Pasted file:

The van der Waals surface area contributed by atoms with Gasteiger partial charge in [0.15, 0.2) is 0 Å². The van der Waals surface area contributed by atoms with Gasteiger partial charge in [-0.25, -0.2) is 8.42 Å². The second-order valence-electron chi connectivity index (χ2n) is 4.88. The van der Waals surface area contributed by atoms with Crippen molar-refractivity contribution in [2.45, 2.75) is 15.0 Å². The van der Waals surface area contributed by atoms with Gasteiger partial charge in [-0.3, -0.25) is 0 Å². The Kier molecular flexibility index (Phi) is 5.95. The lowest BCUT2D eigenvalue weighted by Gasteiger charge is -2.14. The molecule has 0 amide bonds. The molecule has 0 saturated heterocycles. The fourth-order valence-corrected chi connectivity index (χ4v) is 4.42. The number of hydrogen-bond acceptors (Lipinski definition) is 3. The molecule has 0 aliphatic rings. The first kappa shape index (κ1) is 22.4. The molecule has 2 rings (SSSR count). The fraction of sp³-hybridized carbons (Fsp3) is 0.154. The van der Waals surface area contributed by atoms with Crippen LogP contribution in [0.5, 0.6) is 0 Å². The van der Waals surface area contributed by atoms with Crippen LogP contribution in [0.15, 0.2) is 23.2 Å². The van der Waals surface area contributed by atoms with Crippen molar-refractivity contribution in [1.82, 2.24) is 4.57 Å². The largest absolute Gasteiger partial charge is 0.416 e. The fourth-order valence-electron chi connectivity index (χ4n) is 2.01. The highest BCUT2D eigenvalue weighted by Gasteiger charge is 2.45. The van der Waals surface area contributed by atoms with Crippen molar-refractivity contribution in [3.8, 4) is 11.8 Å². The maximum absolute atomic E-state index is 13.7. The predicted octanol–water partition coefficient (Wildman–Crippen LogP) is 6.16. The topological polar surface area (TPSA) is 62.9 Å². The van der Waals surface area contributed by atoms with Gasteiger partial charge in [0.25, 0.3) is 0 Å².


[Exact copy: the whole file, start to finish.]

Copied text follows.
The van der Waals surface area contributed by atoms with Gasteiger partial charge in [0.15, 0.2) is 0 Å². The van der Waals surface area contributed by atoms with Gasteiger partial charge in [-0.25, -0.2) is 8.42 Å². The second-order valence-electron chi connectivity index (χ2n) is 4.88. The van der Waals surface area contributed by atoms with Crippen molar-refractivity contribution in [2.45, 2.75) is 15.0 Å². The van der Waals surface area contributed by atoms with Gasteiger partial charge in [-0.3, -0.25) is 0 Å². The Kier molecular flexibility index (Phi) is 5.95. The lowest BCUT2D eigenvalue weighted by Gasteiger charge is -2.14. The molecule has 0 amide bonds. The molecule has 0 saturated heterocycles. The fourth-order valence-corrected chi connectivity index (χ4v) is 4.42. The number of hydrogen-bond acceptors (Lipinski definition) is 3. The molecule has 0 aliphatic rings. The first kappa shape index (κ1) is 22.4. The molecule has 2 rings (SSSR count). The fraction of sp³-hybridized carbons (Fsp3) is 0.154. The van der Waals surface area contributed by atoms with Crippen LogP contribution in [0.5, 0.6) is 0 Å². The van der Waals surface area contributed by atoms with Crippen LogP contribution in [0.15, 0.2) is 23.2 Å². The van der Waals surface area contributed by atoms with Crippen molar-refractivity contribution in [1.82, 2.24) is 4.57 Å². The largest absolute Gasteiger partial charge is 0.416 e. The fourth-order valence-electron chi connectivity index (χ4n) is 2.01. The highest BCUT2D eigenvalue weighted by Gasteiger charge is 2.45. The van der Waals surface area contributed by atoms with Crippen molar-refractivity contribution in [3.8, 4) is 11.8 Å². The maximum absolute atomic E-state index is 13.7. The predicted octanol–water partition coefficient (Wildman–Crippen LogP) is 6.16. The topological polar surface area (TPSA) is 62.9 Å². The van der Waals surface area contributed by atoms with Gasteiger partial charge in [0.25, 0.3) is 0 Å².